The megalithic passage tomb called the Mound of the Hostages (Duma na nGiall) is the oldest monument on the Hill of Tara, Ireland, dating back to between 2500 BCE and 3000 BCE. The mound splits into three passageways, each of which contain cremated remains. In fact, evidence of over 200 separate bodies have been found. The second image, the stone with a relief carved into it, is the doorway and protected the dead entombed there.
Decorated stone, orthostat L2, Mound of the Hostages by Ursula Mattenberger
O’Sullivan, M., & na Ngiall, D., 2005, Duma na nGiall (The Mound of the Hostages),Tara. Wicklow, 246.
The Mound of the Hostages (Duma na nGiall), is the oldest visible monument on the Hill of Tara. The mound covers a passage tomb built 5,000 years ago (around 3,000 BC). It was used as a place to bury human remains for more than 1,500 years. The mound lies near the northern edge of a large enclosure called Ráith na Ríg (Fort of the Kings) which was built around 100 BC. The line of Ráith na Ríg was laid out so that the ancient mound would lie within it thus respecting its importance. The Mound of the Hostages got it name in the medieval period because it was the place where the symbolic exchange of hostages took place.
The Tara excavation project began in the early summer of 1952, directed by Seán P. Ó Ríordáin, Professor of Celtic Archaeology at University College, Dublin. In 1956, after two seasons excavation at the mound, Prof Ó Ríordáin became ill. He died in 1957. His successor, Professor Ruaidhrí de Valera completed the excavation of the Mound of the Hostages in 1959. Dr Muiris O’Sullivan completed the task of publishing the excavation Duma na nGiall - The Mound of the Hostages in 2005.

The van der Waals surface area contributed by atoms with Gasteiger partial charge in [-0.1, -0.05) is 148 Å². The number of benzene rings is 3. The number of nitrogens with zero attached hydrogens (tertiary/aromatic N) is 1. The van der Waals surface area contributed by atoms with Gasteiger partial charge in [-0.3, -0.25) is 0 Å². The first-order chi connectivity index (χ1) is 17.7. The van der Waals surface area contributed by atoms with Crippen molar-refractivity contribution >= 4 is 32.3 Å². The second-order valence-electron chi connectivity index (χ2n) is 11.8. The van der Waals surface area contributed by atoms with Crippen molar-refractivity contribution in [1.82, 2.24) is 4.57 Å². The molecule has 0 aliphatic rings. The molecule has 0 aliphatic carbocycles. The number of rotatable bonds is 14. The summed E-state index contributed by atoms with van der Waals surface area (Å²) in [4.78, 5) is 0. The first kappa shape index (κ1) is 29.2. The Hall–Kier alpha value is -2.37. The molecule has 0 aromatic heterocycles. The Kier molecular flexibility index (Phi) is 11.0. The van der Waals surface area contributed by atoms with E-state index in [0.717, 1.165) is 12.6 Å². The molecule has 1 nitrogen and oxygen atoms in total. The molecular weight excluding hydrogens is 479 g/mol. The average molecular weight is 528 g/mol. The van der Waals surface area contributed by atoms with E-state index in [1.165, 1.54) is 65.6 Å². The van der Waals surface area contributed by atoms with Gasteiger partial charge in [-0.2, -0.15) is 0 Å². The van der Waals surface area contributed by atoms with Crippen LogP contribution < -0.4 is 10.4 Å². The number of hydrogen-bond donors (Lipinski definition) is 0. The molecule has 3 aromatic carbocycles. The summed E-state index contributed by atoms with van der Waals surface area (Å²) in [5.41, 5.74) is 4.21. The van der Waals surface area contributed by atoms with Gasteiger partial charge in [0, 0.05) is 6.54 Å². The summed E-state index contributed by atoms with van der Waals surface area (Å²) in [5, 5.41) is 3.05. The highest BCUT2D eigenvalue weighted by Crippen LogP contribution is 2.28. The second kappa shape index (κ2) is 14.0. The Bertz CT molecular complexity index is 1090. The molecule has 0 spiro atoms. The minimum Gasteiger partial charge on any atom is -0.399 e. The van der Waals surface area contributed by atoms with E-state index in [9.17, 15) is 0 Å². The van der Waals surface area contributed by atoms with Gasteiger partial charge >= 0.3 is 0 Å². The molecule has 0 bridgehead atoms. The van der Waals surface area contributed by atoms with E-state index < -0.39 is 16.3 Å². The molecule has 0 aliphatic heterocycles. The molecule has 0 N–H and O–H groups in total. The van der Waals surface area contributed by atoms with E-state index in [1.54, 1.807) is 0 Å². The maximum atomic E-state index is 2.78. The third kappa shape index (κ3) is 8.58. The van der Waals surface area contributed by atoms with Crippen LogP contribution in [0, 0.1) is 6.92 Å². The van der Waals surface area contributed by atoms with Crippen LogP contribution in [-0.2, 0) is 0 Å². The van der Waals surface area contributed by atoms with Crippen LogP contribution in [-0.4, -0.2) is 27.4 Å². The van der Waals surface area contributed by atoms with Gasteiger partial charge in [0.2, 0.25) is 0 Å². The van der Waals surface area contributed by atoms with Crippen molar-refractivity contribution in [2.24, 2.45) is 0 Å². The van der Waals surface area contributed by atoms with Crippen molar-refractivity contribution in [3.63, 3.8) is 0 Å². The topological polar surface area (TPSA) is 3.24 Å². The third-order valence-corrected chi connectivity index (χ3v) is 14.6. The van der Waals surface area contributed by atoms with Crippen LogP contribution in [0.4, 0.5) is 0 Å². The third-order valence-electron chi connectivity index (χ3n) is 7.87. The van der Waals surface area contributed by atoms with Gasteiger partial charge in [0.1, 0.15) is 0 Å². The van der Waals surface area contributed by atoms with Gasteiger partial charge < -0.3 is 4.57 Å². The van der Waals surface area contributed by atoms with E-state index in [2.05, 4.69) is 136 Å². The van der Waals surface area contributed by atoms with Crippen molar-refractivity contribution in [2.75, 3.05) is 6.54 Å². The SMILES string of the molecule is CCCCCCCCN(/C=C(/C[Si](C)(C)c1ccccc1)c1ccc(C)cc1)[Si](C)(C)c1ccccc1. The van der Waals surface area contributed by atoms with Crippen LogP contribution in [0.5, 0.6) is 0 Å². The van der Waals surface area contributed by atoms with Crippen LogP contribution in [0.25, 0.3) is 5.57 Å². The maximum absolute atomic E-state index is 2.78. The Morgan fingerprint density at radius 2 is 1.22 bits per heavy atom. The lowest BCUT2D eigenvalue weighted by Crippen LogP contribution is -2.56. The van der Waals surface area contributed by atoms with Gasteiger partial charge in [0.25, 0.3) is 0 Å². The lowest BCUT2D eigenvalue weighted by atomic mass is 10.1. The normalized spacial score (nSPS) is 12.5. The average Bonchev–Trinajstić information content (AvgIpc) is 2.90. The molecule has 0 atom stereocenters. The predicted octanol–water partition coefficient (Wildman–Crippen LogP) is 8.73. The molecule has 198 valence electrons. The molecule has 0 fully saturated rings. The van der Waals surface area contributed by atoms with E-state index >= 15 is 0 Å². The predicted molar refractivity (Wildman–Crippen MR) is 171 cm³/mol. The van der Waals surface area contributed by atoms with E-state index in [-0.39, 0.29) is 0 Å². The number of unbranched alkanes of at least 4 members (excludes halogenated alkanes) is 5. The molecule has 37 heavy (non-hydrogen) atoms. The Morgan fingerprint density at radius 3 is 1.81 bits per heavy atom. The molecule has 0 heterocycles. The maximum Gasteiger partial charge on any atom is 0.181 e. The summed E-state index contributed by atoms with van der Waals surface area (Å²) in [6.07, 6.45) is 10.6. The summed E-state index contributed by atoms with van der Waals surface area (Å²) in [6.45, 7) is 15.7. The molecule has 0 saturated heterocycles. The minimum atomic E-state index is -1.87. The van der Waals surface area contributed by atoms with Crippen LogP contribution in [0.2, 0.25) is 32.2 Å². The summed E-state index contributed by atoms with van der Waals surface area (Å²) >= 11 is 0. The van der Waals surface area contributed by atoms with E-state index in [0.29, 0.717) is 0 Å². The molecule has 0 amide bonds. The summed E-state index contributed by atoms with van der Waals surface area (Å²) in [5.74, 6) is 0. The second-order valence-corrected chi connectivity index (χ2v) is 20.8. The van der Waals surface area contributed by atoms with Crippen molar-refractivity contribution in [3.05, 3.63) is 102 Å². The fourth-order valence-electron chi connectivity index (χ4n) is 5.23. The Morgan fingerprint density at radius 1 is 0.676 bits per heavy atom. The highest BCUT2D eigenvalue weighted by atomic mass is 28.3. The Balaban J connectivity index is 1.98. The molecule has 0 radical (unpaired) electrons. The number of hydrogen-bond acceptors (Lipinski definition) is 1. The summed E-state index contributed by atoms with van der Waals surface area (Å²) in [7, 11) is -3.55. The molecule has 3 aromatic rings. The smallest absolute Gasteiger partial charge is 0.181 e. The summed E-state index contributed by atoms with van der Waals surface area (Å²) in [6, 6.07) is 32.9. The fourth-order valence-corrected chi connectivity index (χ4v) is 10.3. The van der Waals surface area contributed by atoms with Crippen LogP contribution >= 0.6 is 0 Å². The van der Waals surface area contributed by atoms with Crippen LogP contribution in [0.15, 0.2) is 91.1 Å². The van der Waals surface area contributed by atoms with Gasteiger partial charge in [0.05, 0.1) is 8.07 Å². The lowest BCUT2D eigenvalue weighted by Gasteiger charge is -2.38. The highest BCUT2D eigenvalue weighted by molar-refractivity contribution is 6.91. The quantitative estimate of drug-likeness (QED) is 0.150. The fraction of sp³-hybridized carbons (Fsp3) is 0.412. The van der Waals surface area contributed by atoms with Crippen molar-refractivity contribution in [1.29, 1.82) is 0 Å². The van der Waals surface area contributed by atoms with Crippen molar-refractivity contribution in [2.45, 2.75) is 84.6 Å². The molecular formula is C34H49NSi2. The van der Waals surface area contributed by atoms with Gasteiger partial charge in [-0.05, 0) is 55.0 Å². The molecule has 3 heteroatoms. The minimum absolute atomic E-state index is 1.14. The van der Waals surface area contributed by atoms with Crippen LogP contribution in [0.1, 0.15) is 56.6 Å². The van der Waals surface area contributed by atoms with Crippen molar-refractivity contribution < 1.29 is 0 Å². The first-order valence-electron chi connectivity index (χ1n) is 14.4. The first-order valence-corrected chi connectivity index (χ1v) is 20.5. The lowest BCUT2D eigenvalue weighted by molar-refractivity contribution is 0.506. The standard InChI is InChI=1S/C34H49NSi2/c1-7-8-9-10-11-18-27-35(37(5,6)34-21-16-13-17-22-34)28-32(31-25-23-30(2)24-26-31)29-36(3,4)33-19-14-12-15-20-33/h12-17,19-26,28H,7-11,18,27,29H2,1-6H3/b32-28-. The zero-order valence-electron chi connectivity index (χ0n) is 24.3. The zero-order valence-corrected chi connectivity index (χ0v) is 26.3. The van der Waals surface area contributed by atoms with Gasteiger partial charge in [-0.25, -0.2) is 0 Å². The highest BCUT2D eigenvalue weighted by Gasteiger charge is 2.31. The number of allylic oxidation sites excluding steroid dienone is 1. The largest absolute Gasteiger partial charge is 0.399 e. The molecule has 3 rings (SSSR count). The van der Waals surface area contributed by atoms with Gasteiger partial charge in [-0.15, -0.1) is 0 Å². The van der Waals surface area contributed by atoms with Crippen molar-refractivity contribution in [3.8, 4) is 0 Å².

Ancient Passage Tomb Discovered Beneath “Haunted” Hellfire Club of Dublin
Sitting almost exposed in the hollow of the curious hill behind the Hellfire Club in Dublin, a dark chunk of blazing rock served as a convenient border to many bonfires over the centuries. After thousands of years going unnoticed, the archaeologists who carried out the first-ever excavation of a passage tomb site at the notorious Hellfire Club in Dublin, eventually announced that the mound that offered rest to many people throughout the centuries, was the remains of an ancient tomb, and that ordinary looking dark stone was carved with symbols and designs that are over 5,000 years old.
Characteristic of the Irish Neolithic Megalithic Age. Passage tombs typically consist of a long passageway and an inner burial chamber made up of large upright stones, covered by rocks and mud. A significant feature of the passage tomb Newgrange (shown above) is that the entrance is perfectly aligned with the morning light on the winter solstice.